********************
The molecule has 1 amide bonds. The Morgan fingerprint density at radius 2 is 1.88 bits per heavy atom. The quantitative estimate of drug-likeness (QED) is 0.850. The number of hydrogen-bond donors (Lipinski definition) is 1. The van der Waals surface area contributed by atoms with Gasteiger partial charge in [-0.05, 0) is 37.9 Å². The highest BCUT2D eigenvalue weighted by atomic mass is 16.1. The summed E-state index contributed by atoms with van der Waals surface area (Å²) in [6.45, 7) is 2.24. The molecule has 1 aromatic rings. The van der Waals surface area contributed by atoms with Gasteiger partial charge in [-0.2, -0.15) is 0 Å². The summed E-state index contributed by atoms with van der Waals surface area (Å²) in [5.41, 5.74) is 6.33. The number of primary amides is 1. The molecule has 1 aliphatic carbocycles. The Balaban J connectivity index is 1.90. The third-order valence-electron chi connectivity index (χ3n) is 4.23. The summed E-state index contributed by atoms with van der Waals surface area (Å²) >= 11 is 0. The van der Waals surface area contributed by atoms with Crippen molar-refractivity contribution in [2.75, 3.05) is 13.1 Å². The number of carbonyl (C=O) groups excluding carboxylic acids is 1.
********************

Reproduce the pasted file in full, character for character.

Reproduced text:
The molecule has 1 amide bonds. The Morgan fingerprint density at radius 2 is 1.88 bits per heavy atom. The quantitative estimate of drug-likeness (QED) is 0.850. The number of hydrogen-bond donors (Lipinski definition) is 1. The van der Waals surface area contributed by atoms with Gasteiger partial charge in [-0.05, 0) is 37.9 Å². The highest BCUT2D eigenvalue weighted by atomic mass is 16.1. The summed E-state index contributed by atoms with van der Waals surface area (Å²) in [6.45, 7) is 2.24. The molecule has 1 aromatic rings. The van der Waals surface area contributed by atoms with Gasteiger partial charge in [-0.2, -0.15) is 0 Å². The summed E-state index contributed by atoms with van der Waals surface area (Å²) in [5.41, 5.74) is 6.33. The number of primary amides is 1. The molecule has 1 aliphatic carbocycles. The Balaban J connectivity index is 1.90. The third-order valence-electron chi connectivity index (χ3n) is 4.23. The summed E-state index contributed by atoms with van der Waals surface area (Å²) >= 11 is 0. The van der Waals surface area contributed by atoms with Crippen molar-refractivity contribution in [2.75, 3.05) is 13.1 Å². The number of carbonyl (C=O) groups excluding carboxylic acids is 1.